On Monday, July 12, Chyrl went to see Dr. Palmer, again accompanied by her husband, Richard. After evaluating Chyrl, Dr. Palmer formulated a treatment plan including a sedative medication and instructed Chyrl not to drive. That evening, Chyrl and Richard went to dinner and a movie. While sitting in the theatre before the movie began, Chyrl got up from her seat and, without saying anything to Richard, exited the theatre. Richard was under the impression Chyrl had simply gone to the restroom. Unfortunately, however, Chyrl had actually left the building and was in the process of driving northbound on Chicago's Michigan Avenue reaching speeds in excess of eighty miles per hour. At 91st Street, a “T” intersection requiring traffic north on Michigan Avenue to make a left or right turn, Chyrl continued straight ahead. She was fatally injured when her car struck a light pole and a building. She was pronounced dead shortly after she arrived at Christ Hospital late Monday night (around 11:00 p.m.), July 12.
On February 4, 2000, Richard Thomas, individually and as Special Administrator of Chyrl's estate, filed a complaint in district court. After multiple amendments and dismissals, only Count I against Christ Hospital, based on violations of the Emergency Medical Treatment and Active Labor Act (“EMTALA”), survives and is under review by this Court. On April 10, 2002, the Hospital filed a motion for summary judgment requesting dismissal of Count I, alleging that there was no genuine issue of material fact as to whether Christ Hospital discharged Chyrl Thomas with an unstable emergency medical condition. The district court granted summary judgment in the Hospital's favor on September 3, 2002. Thomas filed a timely notice of appeal in September, 2002.
Summary judgment should be granted only if there is “no genuine issue as to any material fact.” Celotex Corp. v. Catrett, 477 U.S. 317, 323, 106 S.Ct. 2548, 91 L.Ed.2d 265 (1986). We review a grant of summary judgment de novo, construing all the facts in the light most favorable to the nonmoving party. Harley-Davidson Motor Co., Inc. v. PowerSports, Inc., 319 F.3d 973, 980 (7th Cir.2003). Conclusory allegations alone cannot defeat a motion for summary judgment. Lujan v. Nat'l Wildlife Federation, 497 U.S. 871, 888-89, 110 S.Ct. 3177, 111 L.Ed.2d 695 (1990).
The EMTALA imposes two primary obligations on certain federally funded hospitals.1 First, when an individual seeks treatment from an emergency room, the hospital must provide for an “appropriate medical screening examination ․ to determine whether or not an emergency medical condition ․ exists.” 42 U.S.C. § 1395dd(a). Second, if the hospital determines that the individual has an emergency medical condition, then the hospital must either “stabilize” the medical condition or must arrange for the transfer of the individual to another medical facility. 42 U.S.C. § 1395dd(b)(1).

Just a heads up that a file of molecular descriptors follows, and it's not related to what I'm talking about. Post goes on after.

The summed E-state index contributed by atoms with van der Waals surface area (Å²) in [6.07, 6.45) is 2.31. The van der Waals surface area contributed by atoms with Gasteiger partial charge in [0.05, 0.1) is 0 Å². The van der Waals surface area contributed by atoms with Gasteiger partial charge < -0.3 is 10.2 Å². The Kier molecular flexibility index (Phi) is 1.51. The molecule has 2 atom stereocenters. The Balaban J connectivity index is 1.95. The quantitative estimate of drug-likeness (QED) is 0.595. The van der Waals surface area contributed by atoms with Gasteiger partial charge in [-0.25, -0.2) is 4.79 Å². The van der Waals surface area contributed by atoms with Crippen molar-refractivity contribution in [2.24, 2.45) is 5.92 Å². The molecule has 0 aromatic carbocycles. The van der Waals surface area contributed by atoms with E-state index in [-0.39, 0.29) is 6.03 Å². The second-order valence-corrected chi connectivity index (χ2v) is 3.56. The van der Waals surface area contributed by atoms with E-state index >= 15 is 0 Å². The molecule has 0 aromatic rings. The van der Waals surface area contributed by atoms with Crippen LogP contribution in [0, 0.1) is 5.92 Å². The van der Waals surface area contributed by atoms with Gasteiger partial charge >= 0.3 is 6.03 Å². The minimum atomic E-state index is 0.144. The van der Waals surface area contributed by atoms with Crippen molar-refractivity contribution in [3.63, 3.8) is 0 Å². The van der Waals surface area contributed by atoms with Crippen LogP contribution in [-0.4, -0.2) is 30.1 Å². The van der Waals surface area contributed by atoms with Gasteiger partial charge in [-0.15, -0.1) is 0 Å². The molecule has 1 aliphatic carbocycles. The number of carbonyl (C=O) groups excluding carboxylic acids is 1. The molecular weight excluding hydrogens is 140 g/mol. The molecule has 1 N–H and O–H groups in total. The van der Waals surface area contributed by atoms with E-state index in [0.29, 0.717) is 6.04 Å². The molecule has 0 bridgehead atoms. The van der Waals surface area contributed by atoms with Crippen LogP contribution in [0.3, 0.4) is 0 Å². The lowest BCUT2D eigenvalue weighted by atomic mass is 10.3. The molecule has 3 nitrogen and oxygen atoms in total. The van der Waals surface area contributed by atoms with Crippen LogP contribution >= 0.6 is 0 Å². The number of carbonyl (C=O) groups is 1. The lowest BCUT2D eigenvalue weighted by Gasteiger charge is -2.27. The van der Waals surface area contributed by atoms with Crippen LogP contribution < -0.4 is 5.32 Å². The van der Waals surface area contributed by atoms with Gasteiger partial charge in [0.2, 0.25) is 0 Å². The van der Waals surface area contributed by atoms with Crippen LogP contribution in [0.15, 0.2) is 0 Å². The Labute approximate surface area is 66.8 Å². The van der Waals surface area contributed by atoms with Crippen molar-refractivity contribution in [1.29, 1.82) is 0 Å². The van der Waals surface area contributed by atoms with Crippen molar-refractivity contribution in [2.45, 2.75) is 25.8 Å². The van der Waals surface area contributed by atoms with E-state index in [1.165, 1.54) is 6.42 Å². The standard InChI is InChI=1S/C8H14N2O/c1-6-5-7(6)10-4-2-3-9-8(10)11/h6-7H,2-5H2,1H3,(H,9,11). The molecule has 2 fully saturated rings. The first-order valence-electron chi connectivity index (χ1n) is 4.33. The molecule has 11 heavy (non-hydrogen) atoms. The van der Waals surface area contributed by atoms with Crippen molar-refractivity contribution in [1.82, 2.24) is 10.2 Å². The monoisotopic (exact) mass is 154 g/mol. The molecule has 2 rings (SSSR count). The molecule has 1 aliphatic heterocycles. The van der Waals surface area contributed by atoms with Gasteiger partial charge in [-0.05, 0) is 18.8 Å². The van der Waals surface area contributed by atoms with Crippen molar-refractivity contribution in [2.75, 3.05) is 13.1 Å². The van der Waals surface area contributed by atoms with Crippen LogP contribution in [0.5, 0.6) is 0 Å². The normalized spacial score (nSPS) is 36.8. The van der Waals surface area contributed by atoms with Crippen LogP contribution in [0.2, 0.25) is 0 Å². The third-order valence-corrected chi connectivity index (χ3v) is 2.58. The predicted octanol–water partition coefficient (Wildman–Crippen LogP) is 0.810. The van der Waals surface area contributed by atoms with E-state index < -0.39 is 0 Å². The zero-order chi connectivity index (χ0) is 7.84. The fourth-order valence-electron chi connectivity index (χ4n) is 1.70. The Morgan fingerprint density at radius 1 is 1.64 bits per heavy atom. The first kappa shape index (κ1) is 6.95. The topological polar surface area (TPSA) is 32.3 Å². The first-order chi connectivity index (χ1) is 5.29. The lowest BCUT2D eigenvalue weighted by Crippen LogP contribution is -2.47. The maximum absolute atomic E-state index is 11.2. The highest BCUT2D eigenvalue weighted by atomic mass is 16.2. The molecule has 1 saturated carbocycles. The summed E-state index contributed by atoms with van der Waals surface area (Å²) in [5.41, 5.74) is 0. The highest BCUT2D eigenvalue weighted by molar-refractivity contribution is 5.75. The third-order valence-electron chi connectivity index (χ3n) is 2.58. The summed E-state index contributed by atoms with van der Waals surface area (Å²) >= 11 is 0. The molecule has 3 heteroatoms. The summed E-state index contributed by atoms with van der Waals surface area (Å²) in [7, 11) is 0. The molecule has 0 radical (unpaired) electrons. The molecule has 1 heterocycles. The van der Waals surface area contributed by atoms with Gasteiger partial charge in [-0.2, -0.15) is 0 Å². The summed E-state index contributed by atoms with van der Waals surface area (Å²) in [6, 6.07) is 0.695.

“Emergency medical condition” means a medical condition manifesting itself by acute symptoms of sufficient severity that the absence of immediate medical attention could reasonably result in “imminent danger of death or serious disability.” 42 U.S.C. § 1395dd(e)(1); Thornton v. Southwest Detroit Hosp., 895 F.2d 1131, 1134 (6th Cir.1990). The Federal Regulations promulgated by the Health Care Financing Administration, Department of Health and Human Services (“HCFA”) further define an “emergency medical condition” as a medical condition of sufficient severity as to include not only severe pain, but also a psychiatric disturbance and/or symptoms of substance abuse. 42 C.F.R. § 489.24(b)(i). Under the HCFA Interpretive Guidelines § 489.24(c)(1), if “it is determined that the patient has reached the point where his/her continued care, including diagnostic workup and/or treatment, could be reasonably performed as an outpatient or later as an inpatient, provided the patient is given a plan for appropriate follow-care with the discharge instructions,” a patient will be considered stabilized for discharge.
Christ Hospital does not dispute that Chyrl had an “emergency medical condition” under EMTALA. Rather, the Hospital argues that Chyrl's condition was stable at the time she was discharged, and thus the requirements of EMTALA were met. The EMTALA defines “stabilized” as a state in which “no material deterioration of the condition is likely, within reasonable medical probability, to result.” § 1395dd(e)(3)(B). The HCFA's Interpretive Guidelines, which the Hospital admits define “stability” as far as Chyrl was concerned, provide that a psychiatric patient is considered to be “stable when he/she is no longer considered to be a threat to him/herself or to others.”